Delegate Daniel Tso said, “We made many attempts to get as much ARPA funds to bring the most quality-of-life enhancements of water and electric connections to our community members.

“This compromise action begins the boots on the groundwork construction for 110 chapters,” he said.

According to documents provided to Council by the president’s office, the breakdown of amounts for infrastructure project by delegate region are:

  • Nathanial Brown, $26 million.
  • Charlaine Tso, $19.7 million.
  • Eugenia Charles-Newton, $15.7 million.
  • Amber Kanazbah Crotty, $22.4 million.
  • Seth Damon, $19.1 million.
  • Daniel Tso, $24.1 million.
  • Herman Daniels, $22.2 million.
  • Edmund Yazzie, $17.1 million.
  • Elmer Begay, $23.2 million.
  • Eugene Tso, $37.1 million.
  • Mark Freeland, $42.6 million.
  • Pernell Halona, $29.8 million
  • Jamie Henio, $23.4 million.
  • Vince James, $25.6 million.
  • Kee Allen Begay, $15.9 million.
  • Rickie Nez, $14.4 million.
  • Otto Tso, $14.8 million.
  • Paul Begay, $21.3 million.
  • Carl Slater, $22 million.
  • Raymond Smith, $18.3 million.
  • Wilson Steward, $13 million.
  • Thomas Walker, $29 million.
  • Edison Wauneka, $11.8 million.
  • Jimmy Yellowhair, $21.9 million.

These amounts are for projects that were reviewed and approved by the Department of Justice.

‘Long, hard fight’

Delegate Kee Allen Begay said allocating the ARPA funds was a “long, hard fight” as they advocating for communities in the more rural parts of the Nation.

“Much work needs to be done and I’m here making sure projects are completed,” said Begay. “To my community, I’ll continue to advocate for additional funds!”

Charles-Newton said she is “flabbergasted” that the Council did not provide money to the third branch of government.

“No money – zilch, nada, nothing – was given to our third branch — the judicial branch,” she told Navajo Times. “What I worry about is, how long will people have to wait to get justice?”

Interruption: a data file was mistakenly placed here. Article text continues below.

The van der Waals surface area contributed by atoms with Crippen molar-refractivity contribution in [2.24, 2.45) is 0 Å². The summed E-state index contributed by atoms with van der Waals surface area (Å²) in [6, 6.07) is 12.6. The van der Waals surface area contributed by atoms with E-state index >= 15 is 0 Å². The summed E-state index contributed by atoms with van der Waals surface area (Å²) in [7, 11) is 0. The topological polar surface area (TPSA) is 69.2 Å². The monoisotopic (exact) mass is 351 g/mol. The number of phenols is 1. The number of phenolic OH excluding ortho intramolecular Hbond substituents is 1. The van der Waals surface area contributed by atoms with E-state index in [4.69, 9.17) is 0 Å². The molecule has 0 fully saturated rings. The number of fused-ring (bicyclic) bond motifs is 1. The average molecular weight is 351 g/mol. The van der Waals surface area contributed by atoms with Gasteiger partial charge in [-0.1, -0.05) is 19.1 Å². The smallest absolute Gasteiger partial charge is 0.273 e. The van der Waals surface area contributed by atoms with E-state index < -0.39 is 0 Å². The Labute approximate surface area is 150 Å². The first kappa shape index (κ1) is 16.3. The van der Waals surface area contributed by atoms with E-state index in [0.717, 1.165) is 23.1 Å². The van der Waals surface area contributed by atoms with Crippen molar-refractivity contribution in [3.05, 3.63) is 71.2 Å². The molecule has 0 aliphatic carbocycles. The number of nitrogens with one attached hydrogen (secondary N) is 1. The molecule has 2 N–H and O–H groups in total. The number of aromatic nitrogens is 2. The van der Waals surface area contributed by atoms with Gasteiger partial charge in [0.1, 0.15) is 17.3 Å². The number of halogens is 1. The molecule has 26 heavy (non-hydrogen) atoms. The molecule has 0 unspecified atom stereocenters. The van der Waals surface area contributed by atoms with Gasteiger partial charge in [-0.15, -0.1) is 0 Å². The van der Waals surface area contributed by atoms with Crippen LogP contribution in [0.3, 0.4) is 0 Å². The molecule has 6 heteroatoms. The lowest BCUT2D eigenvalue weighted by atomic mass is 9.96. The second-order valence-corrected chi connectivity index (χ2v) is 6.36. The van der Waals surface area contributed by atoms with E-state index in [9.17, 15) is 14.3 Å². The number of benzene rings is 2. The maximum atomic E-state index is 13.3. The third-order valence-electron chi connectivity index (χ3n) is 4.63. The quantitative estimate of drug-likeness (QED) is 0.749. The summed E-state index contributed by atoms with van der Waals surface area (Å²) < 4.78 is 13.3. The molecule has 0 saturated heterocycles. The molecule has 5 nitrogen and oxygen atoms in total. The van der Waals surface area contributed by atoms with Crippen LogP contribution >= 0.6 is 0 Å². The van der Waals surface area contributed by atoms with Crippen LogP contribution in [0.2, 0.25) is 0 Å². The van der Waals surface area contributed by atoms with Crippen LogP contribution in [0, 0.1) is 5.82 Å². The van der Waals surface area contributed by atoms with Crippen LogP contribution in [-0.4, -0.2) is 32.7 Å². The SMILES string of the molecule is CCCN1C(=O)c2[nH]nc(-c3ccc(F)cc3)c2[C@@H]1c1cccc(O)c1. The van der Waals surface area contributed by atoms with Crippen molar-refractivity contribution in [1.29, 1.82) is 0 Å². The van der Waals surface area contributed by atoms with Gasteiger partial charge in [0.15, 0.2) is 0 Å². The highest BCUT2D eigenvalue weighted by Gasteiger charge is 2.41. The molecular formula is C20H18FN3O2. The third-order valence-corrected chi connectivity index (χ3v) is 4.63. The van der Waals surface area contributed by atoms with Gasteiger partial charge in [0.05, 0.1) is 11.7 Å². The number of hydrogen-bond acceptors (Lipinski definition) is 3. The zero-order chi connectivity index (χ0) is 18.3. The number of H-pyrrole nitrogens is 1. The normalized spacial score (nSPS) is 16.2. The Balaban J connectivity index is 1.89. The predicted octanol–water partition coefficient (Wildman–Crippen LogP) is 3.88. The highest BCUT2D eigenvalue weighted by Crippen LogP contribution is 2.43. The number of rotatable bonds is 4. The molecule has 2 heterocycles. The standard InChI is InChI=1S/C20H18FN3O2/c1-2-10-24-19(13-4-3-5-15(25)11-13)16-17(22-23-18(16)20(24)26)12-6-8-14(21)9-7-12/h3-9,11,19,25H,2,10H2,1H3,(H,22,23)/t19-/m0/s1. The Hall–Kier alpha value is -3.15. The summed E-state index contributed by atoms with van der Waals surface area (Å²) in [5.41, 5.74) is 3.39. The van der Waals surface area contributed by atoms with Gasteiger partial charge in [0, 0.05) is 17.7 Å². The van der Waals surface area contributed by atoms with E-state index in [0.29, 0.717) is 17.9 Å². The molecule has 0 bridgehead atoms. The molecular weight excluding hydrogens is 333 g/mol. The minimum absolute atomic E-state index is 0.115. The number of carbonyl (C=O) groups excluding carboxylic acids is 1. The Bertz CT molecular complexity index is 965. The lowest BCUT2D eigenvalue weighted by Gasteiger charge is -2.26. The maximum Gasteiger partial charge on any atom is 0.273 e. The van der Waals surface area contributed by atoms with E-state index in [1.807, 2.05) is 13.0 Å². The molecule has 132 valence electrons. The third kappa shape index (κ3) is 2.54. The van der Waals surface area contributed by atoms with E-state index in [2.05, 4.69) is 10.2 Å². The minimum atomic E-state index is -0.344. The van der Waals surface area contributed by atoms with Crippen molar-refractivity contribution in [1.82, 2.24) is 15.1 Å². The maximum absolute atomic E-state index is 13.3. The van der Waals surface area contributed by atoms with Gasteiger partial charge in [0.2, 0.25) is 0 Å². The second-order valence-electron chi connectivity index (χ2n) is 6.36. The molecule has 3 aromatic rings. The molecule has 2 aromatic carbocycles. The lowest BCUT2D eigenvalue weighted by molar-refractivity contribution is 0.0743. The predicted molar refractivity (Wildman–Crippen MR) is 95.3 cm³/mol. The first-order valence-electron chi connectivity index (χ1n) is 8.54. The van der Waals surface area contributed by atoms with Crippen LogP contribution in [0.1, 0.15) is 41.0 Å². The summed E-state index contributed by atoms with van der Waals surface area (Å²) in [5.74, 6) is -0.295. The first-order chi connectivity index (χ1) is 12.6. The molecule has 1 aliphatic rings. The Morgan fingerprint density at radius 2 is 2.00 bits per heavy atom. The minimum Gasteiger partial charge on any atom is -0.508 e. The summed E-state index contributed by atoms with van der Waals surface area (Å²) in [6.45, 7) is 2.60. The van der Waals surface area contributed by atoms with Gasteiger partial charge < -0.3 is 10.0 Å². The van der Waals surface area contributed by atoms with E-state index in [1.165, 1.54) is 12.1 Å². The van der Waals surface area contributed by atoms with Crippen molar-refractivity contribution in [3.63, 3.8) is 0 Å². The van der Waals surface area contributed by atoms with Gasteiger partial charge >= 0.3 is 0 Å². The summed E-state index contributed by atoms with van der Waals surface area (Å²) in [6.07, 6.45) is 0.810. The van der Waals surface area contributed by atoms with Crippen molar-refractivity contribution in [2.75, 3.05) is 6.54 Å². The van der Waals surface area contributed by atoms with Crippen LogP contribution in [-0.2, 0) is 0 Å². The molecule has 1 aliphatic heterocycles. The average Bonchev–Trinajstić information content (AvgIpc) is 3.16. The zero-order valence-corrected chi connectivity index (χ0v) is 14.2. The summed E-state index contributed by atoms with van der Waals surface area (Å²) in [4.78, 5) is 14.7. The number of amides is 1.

“How long will people have to wait to get their probated cases addressed?” asked Charles-Newton. “How many lawbreakers will be let loose because the courts don’t have the manpower or money to address criminal cases?”

Delegate Vince James said prioritizing the $1 billion was difficult because there was no “equalization” of funds even though the pandemic impacted every part of the Navajo Nation.

“I really do hope that every Navajo family will be served by the promising projects that were listed in the legislation that we voted on,” he said.

The president’s office stated that it worked closely with “technical experts” to write the bill based on meetings with many communities along with supporting resolutions from chapters and agency councils.

“This is the most comprehensive infrastructure package ever developed by the Navajo Nation,” said Paulson Chaco, chief of staff for the president’s office. “Our team kept fighting for the Navajo people because we know what they experience every day because of COVID-19.”

Once the speaker certifies the resolution, the presidet’s office will have 10 days to sign or veto the bill. Ne’s OK is expected since he has been pushing for its passage.

Information: www.navajonationarpa.org

For more on this story, look in next week’s Navajo Times.


About The Author

Rima Krisst

Reporter and photojournalist Rima Krisst has been with the Navajo Times since July of 2018, and covers our Arts and Culture and Government Affairs beats. Prior to joining the editorial team at the Times, Krisst worked in various capacities in the areas of communications, public relations, marketing and Indian Affairs policy on behalf of the Tribes, Nations and Pueblos of New Mexico. Among her posts, she served as Director of PR and Communications for the New Mexico Indian Affairs Department under Governor Bill Richardson, Healthcare Outreach and Education Manager for the Eight Northern Pueblos, Tribal Tourism Liaison for the City of Santa Fe, and Marketing Projects Coordinator for Santa Fe Indian Market. As a writer and photographer, she has also worked independently as a contractor on many special projects, and her work has been published in magazines. Krisst earned her B.S. in Business Administration/Finance from the University of Connecticut.